Adam and Eden fell in love as teens despite the fact that they live on twinned worlds with gravities that pull in opposite directions. Ten years after a forced separation, Adam sets out on a dangerous quest to reconnect with his love.
Adam is a seemingly ordinary guy in a very extraordinary universe. He lives humbly trying to make ends meet, but his romantic spirit holds on to the memory of a girl he loved once upon a time from another world, an inverted affluent world with its own gravity, directly above but beyond reach... a girl named Eden. Their childhood flirtation becomes an impossible love. But when he catches a glimpse of grownup Eden on television, nothing will get in the way of getting her back... Not even the law or science! Written by
One set featured an upside chandelier. "We built three quarters of a chandelier, not the very top, but everything else, (and there) was a steel rod up the center holding it down," says Production Designer Alex McDowell. "We had to wire up the crystals so that they looked like they were hanging." See more »
The TransWorld building is connecting both worlds, therefore matter from one world must come into contact with inverse matter - and according to the laws of double gravity, get hot and burn within a few hours. See more »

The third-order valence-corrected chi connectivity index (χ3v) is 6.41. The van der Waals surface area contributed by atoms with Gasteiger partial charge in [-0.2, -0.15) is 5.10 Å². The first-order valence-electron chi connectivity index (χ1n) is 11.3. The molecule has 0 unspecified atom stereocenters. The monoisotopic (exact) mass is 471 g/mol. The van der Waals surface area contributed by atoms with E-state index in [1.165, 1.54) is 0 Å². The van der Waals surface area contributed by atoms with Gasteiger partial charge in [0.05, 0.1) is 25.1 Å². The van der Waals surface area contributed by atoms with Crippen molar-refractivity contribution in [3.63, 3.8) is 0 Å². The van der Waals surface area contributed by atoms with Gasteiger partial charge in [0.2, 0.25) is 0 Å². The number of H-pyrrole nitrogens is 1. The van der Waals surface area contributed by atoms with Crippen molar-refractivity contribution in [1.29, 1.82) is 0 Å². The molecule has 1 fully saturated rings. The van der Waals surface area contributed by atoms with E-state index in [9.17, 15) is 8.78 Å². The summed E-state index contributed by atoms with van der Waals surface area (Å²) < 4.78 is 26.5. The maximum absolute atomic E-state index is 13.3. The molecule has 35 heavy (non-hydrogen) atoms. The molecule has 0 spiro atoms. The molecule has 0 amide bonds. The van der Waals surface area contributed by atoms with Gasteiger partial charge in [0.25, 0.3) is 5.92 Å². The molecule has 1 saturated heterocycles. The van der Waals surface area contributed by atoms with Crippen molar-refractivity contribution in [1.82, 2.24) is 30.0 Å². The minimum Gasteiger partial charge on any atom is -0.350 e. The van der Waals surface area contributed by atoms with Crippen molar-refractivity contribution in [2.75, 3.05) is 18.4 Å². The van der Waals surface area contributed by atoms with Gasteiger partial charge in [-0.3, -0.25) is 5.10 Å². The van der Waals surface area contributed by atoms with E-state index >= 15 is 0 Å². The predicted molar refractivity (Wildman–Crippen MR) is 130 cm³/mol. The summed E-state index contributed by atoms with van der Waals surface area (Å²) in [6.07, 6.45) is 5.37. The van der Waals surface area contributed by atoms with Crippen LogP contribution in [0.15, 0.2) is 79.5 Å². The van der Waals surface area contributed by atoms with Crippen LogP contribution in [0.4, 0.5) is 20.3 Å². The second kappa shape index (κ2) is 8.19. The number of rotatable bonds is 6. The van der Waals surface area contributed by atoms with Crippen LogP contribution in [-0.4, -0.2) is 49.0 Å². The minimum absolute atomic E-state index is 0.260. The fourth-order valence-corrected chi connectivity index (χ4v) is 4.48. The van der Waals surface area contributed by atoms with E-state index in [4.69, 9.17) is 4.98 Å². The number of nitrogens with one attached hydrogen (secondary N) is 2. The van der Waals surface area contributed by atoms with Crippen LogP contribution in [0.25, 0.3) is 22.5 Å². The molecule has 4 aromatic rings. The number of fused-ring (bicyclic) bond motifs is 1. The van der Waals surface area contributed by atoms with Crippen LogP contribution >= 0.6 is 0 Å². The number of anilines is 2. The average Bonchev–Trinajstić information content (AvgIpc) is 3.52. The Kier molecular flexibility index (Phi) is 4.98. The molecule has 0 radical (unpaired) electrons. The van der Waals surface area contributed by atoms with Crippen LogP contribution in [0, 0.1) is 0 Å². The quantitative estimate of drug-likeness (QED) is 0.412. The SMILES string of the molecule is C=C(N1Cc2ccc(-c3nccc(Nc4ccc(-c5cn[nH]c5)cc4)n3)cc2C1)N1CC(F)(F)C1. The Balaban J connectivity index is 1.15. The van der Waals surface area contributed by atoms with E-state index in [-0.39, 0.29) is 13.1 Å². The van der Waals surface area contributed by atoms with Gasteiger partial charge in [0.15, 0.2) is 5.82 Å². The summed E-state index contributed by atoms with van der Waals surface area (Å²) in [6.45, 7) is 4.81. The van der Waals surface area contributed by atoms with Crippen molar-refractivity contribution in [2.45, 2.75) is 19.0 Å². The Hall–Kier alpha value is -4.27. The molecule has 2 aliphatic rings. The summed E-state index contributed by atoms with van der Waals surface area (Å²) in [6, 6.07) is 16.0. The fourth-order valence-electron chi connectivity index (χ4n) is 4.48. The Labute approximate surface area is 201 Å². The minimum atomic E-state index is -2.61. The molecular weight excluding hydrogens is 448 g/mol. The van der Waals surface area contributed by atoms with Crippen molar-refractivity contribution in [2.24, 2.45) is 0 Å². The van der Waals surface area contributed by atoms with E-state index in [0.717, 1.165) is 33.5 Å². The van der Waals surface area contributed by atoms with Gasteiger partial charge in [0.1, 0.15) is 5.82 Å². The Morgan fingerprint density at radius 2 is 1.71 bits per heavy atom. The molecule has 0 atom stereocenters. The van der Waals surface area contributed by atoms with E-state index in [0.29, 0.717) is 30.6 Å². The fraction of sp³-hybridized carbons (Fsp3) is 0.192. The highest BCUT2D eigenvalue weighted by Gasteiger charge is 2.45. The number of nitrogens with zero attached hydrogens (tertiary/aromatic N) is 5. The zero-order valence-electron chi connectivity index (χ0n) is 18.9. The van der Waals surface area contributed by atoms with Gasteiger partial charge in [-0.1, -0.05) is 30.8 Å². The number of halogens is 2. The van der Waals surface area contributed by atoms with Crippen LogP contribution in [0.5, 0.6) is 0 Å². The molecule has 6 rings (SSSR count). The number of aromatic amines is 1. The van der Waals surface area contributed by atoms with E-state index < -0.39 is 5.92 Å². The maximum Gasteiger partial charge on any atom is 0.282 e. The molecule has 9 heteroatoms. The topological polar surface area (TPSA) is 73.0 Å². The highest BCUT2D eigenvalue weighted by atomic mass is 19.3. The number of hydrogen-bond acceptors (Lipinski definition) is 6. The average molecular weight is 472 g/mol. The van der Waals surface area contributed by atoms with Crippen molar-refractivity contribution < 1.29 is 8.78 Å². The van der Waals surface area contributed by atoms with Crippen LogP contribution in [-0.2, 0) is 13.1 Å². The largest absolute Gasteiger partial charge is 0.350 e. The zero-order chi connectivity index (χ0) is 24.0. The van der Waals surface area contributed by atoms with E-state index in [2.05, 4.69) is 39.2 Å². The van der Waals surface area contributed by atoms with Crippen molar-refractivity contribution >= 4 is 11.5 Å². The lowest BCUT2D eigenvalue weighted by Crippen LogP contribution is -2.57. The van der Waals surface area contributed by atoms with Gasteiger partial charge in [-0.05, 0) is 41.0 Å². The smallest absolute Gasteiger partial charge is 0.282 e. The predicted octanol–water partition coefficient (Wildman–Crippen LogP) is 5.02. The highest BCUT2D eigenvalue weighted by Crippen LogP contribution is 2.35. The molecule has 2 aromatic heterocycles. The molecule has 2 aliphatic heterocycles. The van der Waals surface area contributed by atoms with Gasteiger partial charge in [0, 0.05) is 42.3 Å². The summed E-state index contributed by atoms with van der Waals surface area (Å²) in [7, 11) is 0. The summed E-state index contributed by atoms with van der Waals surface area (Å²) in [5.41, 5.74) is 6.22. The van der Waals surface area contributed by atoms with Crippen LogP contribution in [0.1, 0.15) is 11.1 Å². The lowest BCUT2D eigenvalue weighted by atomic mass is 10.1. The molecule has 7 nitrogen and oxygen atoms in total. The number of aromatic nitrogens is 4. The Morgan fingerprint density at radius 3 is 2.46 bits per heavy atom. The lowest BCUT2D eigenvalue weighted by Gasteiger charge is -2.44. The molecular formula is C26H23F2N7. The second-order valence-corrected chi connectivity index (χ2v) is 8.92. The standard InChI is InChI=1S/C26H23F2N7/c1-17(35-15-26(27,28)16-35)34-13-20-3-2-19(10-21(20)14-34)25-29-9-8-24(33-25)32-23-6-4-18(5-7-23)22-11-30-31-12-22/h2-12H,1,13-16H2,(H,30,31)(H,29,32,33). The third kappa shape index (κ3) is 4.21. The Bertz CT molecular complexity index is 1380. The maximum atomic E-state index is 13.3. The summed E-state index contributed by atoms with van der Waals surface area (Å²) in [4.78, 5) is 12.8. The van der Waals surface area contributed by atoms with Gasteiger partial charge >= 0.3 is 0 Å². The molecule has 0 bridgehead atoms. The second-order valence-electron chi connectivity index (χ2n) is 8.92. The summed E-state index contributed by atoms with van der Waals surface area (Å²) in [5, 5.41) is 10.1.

The universe, so full of wonders. I could spend hours and hours looking up at the sky. So many stars, so many mysteries. And there's one very special star that makes me think of one very special person. Now let me tell you my story.
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The title appears in its stylized state at the beginning: "UPSIDE NWOD" See more »
Seldom comes a love story which is a scientific fantasy and cinematically this beautiful. If you liked 'Another Earth' then you are bound to love this one as well. Jim Sturgess leaves his mark and gives another strong performance after 'One Day'. Dunst gave a good performance comparable to her role in 'Wimbledon'. Timothy Spall was excellent as always. The point of excitement for me is that imaginary science in fantasies like this one is getting better and better. It is beautiful that author redefines the rules of gravity in both world and follows it up nicely. I know that many science geeks would find a lot of flaws for argument, but in my opinion, it is a very apt movie for the popular cinema.
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